Hours after announcing that he's considering a lawsuit against some of America's biggest banks, New York Attorney General Eric Schneiderman affirmed his view that change is on the horizon.
Appearing on Monday's edition of "All In with Chris Hayes," Schneiderman said the Department Of Justice may enter the fray soon.
"I think you should expect to see something soon from DOJ," he said. "I think that the banks probably didn't expect us to file a lawsuit to force them to comply with the terms of the settlement agreement."
The data behind that claim emerged Monday, when Schneiderman's office revealed its findings on hundreds of foreclosure violations by Wells Fargo and Bank of America. He explained to Hayes why problems continue to persist, placing the onus on law enforcement to up its efforts.
"The problem is, the banks have overwhelming confidence that law enforcement is not taking this seriously," Schneiderman said. "They have overwhelming confidence that whatever the rules are, (they) won't be followed up on."
HuffPost's Shahien Nasiripour relays background on those national foreclosure settlement rules:
The agreement, reached by the Department of Justice, Department of Housing and Urban Development and 49 state attorneys general, called for the five largest mortgage companies to significantly revamp their procedures for dealing with distressed borrowers. It called on them to provide billions of dollars in aid to those borrowers and change the way they pursue home repossessions, in exchange for prosecutors dropping legal claims that the companies systematically violated borrowers’ rights when using faulty, so-called “robosigned” documents in foreclosure proceedings.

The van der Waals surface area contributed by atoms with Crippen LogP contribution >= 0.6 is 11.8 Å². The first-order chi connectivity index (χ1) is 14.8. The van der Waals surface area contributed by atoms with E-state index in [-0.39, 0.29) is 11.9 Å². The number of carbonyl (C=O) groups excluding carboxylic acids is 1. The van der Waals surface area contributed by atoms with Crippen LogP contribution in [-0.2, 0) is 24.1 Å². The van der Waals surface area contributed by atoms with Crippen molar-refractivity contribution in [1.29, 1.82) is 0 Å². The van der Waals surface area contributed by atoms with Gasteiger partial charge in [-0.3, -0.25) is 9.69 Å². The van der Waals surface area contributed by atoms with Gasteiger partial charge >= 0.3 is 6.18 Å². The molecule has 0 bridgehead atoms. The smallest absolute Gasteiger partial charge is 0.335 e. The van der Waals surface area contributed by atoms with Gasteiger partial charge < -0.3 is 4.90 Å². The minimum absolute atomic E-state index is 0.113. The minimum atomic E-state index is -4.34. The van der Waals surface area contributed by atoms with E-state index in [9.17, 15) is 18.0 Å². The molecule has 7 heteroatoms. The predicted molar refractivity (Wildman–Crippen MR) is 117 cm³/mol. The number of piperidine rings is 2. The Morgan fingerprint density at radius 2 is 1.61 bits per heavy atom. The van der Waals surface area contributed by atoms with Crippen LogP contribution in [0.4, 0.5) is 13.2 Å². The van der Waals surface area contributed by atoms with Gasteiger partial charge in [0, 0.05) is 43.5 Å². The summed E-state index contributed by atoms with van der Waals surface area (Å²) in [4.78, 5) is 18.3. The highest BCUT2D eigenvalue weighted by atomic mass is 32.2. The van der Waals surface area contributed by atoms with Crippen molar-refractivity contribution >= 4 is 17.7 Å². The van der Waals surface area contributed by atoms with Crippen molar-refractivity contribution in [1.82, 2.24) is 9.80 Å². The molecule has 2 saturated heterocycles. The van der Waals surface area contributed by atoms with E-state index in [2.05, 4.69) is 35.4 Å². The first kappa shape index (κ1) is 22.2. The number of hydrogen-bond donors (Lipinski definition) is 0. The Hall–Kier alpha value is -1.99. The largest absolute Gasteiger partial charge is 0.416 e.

Schneiderman's prediction comes weeks after word broke regarding his behind-the-scenes criticism of DOJ officials and lawmakers on mortgage deals. Among those willing to publicly discuss Schneiderman's frustration was Sen. Carl Levin (D-Mich.), who said he aired the same grievances that the public has voiced.
“There's been a real lack of going after the top folks, in general,” Levin told HuffPost.
Last month, Sen. Sherrod Brown (D-Ohio) hammered at another thread behind big-bank troubles. He told HuffPost that President Barack Obama and the U.S. Treasury Department were "wrong" on their claim that Dodd-Frank financial reform would spell the end of too-big-to-fail institutions.
Schneiderman vowed Monday that "it's time for accountability," adding that the too-big-to-fail paradox rests in banks' relationship with the public.
"The banks don't give you a buy if you forget or lose their documents," Schneiderman told Hayes. "They don't deserve anything else."